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How to Choose The Right Coffee Beans

Updated on January 22, 2013

How to Select the Right Coffee Beans

Originating in Ethiopia, as early as the 9th century, coffee is a widely consumed stimulant beverage. It is one of the most popular beverages in the world. The most commonly grown species are coffea arabica and coffea robusta.

Ethiopia is now the 5th largest exporter of coffee beans (see picture below). Number one is Brazil, followed by Vietnam, a major producer of robusta beans. Next is Columbia, the largest producer of washed arabica beans.

What's the difference?

Arabica Beans - are the most prized beans, and command the highest prices. They are grown at the highest altitude. The finest coffee roasters use arabica beans; they give coffee its aroma, smoothness and body.

Arabica beans constitute about 75% of the world's coffee production.

Robusta Beans - are used in lower grade coffees. These beans are most commonly used in low-priced commercial blends and instant coffee. Commercial blends offer convenience and lower prices but they are often made up of inferior blends and roasts.

There is one more relatively unknown coffee bean, the Liberica. It is a minor African crop.

The amount of caffeine in coffee beans vary according to the species. Arabica beans, which are responsible for the body and lovely aroma of coffee, contain 1 to 1.7 percent caffeine.

The caffeine content in robusta beans, which is responsible for the strength and intensity of coffee, contains 2-4.5 percent caffeine.

Large industrial clients, such as multinational roasters, and instant coffee producers prefer robusta beans because of the cheaper cost: it also has double the caffeine.

To enjoy the best cup of coffee based on freshness:

Raw green coffee beans: retain freshness for years. You would have to roast them yourself. It is however, relatively easy to do, and is the most economical way to ensure that you are having the freshest cup of coffee.

Roasted whole coffee beans: will lose their freshness after only one week. It's difficult to tell how long coffee beans have been sitting on a shelf. If you can buy them raw and have them roasted on the premises, in your presence, then you will have the freshest cup of coffee.

Ground coffee: will lose it's freshness in less than an hour after it is ground. This is the stuff we buy in the supermarket which is far removed from a fresh cup of coffee.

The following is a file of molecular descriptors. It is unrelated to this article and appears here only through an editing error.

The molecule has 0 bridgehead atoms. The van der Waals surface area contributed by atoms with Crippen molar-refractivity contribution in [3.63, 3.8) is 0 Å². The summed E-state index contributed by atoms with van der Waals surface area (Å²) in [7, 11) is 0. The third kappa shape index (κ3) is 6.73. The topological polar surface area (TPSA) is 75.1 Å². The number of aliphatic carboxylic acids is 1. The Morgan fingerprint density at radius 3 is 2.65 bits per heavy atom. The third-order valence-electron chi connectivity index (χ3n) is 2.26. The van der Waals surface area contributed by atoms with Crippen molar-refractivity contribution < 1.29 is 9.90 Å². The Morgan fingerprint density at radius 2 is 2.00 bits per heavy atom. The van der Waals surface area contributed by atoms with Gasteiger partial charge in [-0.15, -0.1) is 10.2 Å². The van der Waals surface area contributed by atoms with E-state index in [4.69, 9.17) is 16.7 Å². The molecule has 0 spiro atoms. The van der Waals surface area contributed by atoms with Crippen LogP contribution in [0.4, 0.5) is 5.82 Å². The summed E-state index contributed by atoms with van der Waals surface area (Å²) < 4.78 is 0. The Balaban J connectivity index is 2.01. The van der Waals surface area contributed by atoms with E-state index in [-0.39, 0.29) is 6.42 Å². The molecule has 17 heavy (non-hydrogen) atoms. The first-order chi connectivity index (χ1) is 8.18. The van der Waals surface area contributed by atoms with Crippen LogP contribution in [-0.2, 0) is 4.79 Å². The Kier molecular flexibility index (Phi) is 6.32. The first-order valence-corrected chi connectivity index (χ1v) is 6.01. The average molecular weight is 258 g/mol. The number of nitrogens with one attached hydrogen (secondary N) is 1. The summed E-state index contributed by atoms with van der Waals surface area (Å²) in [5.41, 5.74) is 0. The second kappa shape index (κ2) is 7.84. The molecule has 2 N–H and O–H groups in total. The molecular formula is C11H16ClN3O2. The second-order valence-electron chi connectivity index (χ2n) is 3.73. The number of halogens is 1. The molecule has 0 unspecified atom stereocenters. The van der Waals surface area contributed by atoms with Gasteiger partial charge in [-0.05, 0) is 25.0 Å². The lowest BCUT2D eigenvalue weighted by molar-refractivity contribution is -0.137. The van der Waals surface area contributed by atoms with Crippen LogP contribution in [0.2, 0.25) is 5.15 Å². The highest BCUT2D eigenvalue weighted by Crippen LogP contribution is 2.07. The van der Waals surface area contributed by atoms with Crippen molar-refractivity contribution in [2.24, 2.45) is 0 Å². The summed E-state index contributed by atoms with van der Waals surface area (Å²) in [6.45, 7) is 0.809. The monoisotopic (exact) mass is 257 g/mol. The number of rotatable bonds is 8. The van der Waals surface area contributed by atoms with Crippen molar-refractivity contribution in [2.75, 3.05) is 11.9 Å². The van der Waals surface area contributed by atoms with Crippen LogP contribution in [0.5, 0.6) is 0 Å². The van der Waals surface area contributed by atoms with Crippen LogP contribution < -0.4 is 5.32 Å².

Flavored Coffee Beans - these are popular and if purchased in the supermarket, usually contain artificial flavors that are added during the roasting process. Some manufacturers do use natural oils as Americans begin to demand food without chemicals. You can add your own flavoring such as vanilla, cinnamon, cardamon, chickory, citrus peels, etc.

While some may say a bean is a bean is a bean - there are many who argue that coffee should only be shade grown, which is the traditional method. It gives the berries a chance to ripen slowly and creates superior coffee beans. Other farmers have moved to the method of growing coffee in full sun. This causes the berries to ripen more quickly and is responsible for much larger crops - and what is allegedly inferior coffee beans.

Which Arabica bean would you like to try?

Depending on which part of the world the coffee is grown, arabica beans will have different characteristics such as flavor, caffeine content, and acidity.

For flavor and aroma - the well-known Jamaican Blue Mountain commands a higher price for flavor and aroma. There is also Kona, Sumatran, Columbian, and Guatemalan.

For acidity - Costa Rican, and Guatemalan

For body and richness - Java, and Sumatran Mandheling

For a winey taste - Ethiopian (see photo below), and Kenyan

For sweetness - Haitian, and Venezuelan Maracaibo

For the best coffee beans to make the best cup of coffee, they should be:



fresh roasted

freshly ground

and served immediately


For more coffee information see the link below:

Coffee Beans From Ethiopia

Coffee beans from Ethiopia
Coffee beans from Ethiopia | Source

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